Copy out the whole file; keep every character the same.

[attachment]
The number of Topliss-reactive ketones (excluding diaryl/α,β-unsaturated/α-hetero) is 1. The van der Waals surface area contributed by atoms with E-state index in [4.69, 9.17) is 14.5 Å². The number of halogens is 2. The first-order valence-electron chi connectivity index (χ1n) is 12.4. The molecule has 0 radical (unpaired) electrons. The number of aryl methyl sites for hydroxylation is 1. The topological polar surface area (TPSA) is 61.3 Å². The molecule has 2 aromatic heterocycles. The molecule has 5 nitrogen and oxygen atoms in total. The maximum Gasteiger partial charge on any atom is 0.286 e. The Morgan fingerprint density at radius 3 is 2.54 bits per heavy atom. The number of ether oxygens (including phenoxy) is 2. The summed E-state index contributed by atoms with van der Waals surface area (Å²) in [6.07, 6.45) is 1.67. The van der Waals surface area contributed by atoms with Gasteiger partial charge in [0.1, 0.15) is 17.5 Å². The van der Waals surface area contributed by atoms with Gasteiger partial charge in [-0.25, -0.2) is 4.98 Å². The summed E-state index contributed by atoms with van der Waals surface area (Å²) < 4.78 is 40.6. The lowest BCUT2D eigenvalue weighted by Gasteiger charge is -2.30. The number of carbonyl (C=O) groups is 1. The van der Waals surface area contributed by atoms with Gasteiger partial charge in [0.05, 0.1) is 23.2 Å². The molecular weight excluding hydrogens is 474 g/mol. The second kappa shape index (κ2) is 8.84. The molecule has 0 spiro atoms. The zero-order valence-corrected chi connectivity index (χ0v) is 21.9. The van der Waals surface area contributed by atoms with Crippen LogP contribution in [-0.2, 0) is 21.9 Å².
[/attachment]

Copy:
The number of Topliss-reactive ketones (excluding diaryl/α,β-unsaturated/α-hetero) is 1. The van der Waals surface area contributed by atoms with E-state index in [4.69, 9.17) is 14.5 Å². The number of halogens is 2. The first-order valence-electron chi connectivity index (χ1n) is 12.4. The molecule has 0 radical (unpaired) electrons. The number of aryl methyl sites for hydroxylation is 1. The topological polar surface area (TPSA) is 61.3 Å². The molecule has 2 aromatic heterocycles. The molecule has 5 nitrogen and oxygen atoms in total. The maximum Gasteiger partial charge on any atom is 0.286 e. The Morgan fingerprint density at radius 3 is 2.54 bits per heavy atom. The number of ether oxygens (including phenoxy) is 2. The summed E-state index contributed by atoms with van der Waals surface area (Å²) in [6.07, 6.45) is 1.67. The van der Waals surface area contributed by atoms with Gasteiger partial charge in [0.1, 0.15) is 17.5 Å². The van der Waals surface area contributed by atoms with Gasteiger partial charge in [-0.25, -0.2) is 4.98 Å². The summed E-state index contributed by atoms with van der Waals surface area (Å²) < 4.78 is 40.6. The lowest BCUT2D eigenvalue weighted by Gasteiger charge is -2.30. The number of carbonyl (C=O) groups is 1. The van der Waals surface area contributed by atoms with Gasteiger partial charge in [0.05, 0.1) is 23.2 Å². The molecular weight excluding hydrogens is 474 g/mol. The second kappa shape index (κ2) is 8.84. The molecule has 0 spiro atoms. The zero-order valence-corrected chi connectivity index (χ0v) is 21.9. The van der Waals surface area contributed by atoms with Crippen LogP contribution in [-0.2, 0) is 21.9 Å².